Low fertility in Europe -- is there still reason to worry?

June 17, 2011

The post-war trend of falling birth rates has been reversed across Europe, according to a new study. However, despite an increasing emphasis on family and fertility policies in Europe, this recent development involves social, cultural and economic factors more than individual policy interventions.

For some decades, couples have been having children later in life. But birth-rates among have stabilised and the long-term trend towards lower has been reversed.

Politicians are still left to grapple with problems associated with an as Europeans live longer and birth rates remain below the level needed to dramatically change the balance between young and older people.

In 2004, RAND Europe published a report which explored the issues associated with low birth rates in Europe. At that time the Total Fertility Rate (TFR) was below the replacement level of 2.1 children per woman in every Member State of the EU. This new study updates the findings of the earlier report and examines the impact of the policy options available.

Lead author Stijn Hoorens said: 'The effects of individual policies aimed at family and fertility are relatively small and now the has added a new level of uncertainty for policy makers. Early figures suggest that have fallen back in the wake of the economic down-turn.'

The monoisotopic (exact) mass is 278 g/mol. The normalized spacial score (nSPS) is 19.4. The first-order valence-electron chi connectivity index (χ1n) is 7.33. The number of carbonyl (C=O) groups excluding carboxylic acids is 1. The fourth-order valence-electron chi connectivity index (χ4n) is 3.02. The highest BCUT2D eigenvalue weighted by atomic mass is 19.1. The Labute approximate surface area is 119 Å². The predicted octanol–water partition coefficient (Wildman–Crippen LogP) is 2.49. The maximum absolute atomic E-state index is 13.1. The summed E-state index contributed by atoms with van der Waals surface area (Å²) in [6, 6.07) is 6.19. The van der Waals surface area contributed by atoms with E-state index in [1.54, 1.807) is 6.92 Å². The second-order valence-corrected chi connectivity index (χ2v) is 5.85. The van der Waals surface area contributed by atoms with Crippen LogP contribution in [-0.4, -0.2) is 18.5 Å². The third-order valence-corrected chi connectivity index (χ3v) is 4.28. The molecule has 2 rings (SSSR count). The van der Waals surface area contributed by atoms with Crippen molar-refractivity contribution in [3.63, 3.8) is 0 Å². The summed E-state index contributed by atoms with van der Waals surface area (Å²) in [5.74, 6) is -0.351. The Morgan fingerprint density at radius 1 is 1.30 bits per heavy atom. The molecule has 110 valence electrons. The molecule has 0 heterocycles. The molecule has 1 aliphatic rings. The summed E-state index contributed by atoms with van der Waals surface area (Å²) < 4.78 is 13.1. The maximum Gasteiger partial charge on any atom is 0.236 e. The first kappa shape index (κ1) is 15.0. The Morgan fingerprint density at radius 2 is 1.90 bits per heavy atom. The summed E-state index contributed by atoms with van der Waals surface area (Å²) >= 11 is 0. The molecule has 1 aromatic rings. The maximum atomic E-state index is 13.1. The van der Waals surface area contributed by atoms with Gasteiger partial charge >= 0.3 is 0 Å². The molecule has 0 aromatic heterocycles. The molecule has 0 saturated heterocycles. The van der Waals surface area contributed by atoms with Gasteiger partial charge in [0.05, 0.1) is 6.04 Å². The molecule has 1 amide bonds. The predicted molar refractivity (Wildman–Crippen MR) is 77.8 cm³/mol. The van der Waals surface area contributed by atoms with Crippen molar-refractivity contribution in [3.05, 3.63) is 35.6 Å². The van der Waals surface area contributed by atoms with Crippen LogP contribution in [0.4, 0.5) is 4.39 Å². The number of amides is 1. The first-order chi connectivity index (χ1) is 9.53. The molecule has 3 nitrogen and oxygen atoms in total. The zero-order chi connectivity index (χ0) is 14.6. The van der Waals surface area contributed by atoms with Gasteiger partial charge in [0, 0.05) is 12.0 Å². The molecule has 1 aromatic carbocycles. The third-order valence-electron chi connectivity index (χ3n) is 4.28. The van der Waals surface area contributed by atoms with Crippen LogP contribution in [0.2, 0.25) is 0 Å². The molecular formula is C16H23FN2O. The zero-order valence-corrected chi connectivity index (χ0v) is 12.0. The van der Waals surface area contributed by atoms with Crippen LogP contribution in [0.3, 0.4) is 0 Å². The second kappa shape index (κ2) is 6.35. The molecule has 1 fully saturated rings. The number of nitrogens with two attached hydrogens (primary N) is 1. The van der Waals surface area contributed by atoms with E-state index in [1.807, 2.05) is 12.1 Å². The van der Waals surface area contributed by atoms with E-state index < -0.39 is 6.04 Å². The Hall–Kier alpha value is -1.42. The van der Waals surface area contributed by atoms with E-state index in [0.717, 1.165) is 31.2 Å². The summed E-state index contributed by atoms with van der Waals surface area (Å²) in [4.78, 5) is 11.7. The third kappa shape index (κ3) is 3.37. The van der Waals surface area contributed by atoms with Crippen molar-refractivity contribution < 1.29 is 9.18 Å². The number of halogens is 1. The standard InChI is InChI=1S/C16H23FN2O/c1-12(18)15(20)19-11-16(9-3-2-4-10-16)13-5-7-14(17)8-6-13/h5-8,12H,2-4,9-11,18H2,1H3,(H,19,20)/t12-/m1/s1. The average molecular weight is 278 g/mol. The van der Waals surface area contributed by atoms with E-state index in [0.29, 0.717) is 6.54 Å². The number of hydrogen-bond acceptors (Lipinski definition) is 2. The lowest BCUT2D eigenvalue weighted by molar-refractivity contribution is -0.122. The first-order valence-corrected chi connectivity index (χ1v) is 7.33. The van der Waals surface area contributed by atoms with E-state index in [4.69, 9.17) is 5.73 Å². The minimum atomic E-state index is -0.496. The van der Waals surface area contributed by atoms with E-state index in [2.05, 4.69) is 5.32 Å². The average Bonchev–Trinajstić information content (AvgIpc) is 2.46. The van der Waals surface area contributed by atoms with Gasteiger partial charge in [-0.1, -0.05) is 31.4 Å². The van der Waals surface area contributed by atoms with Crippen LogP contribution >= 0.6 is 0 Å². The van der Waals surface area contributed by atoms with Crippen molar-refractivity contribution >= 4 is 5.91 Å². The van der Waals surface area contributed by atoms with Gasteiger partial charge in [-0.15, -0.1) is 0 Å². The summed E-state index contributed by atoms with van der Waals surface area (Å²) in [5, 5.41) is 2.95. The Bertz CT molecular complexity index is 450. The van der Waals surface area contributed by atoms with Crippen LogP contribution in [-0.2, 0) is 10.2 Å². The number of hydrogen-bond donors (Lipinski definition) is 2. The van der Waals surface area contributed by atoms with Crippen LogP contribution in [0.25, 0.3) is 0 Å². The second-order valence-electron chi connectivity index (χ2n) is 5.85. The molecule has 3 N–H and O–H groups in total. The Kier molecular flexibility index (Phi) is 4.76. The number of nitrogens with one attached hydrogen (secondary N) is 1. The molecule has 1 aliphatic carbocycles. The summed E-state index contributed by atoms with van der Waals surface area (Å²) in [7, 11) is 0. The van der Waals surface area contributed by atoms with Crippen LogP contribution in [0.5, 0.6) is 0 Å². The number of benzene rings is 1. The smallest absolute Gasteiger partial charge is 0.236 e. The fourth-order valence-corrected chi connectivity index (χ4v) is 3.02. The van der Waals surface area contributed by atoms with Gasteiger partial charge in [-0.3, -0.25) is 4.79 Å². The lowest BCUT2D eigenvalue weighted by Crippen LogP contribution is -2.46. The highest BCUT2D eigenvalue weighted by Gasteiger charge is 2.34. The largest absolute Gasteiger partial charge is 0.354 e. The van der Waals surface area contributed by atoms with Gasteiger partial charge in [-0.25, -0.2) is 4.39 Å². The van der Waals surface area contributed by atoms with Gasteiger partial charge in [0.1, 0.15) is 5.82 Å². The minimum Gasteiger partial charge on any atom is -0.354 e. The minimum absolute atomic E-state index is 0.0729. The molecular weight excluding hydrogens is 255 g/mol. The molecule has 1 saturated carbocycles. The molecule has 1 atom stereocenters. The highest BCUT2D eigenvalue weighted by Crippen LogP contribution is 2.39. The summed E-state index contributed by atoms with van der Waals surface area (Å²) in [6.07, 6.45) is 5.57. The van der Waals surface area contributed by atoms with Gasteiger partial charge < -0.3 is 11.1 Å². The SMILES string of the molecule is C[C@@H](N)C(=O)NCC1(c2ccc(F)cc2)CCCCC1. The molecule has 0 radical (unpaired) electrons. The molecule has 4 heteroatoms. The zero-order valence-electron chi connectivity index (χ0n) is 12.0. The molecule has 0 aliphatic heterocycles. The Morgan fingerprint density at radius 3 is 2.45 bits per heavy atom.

Key findings and implications

  • Since the early 2000s there have been signs of recovering fertility. In all but four countries of the EU (Cyprus, Luxembourg, Malta and Portugal), fertility rates increased between 2000 and 2008.
  • Despite this, the TFR remains below the replacement rate in all 27 EU countries and more than half (14) have a fertility rate below 1.5 children per women (all else being equal a fertility rate of 1.5 would lead to a population halving in size in fewer than seven decades).
  • There are signs of a 'two speed Europe' developing with north western European states having higher fertility rates than central, southern and German speaking states.
  • Nowadays, 1 in 5 babies in Europe has a mother who was born abroad. Migration is not the main reason behind the recovery of period fertility in Europe however. The reproductive behaviour of migrants played only a relatively modest role. But migration does tend to cause a rapid infusion of women in their reproductive years, which has a mitigating effect on population ageing.
  • Despite the recovery, Europe's populations continue to age and policy makers will have to address the consequences for pensions, health care etc. Emerging evidence suggests that the economic crisis has triggered an end to the trend of recovering fertility.

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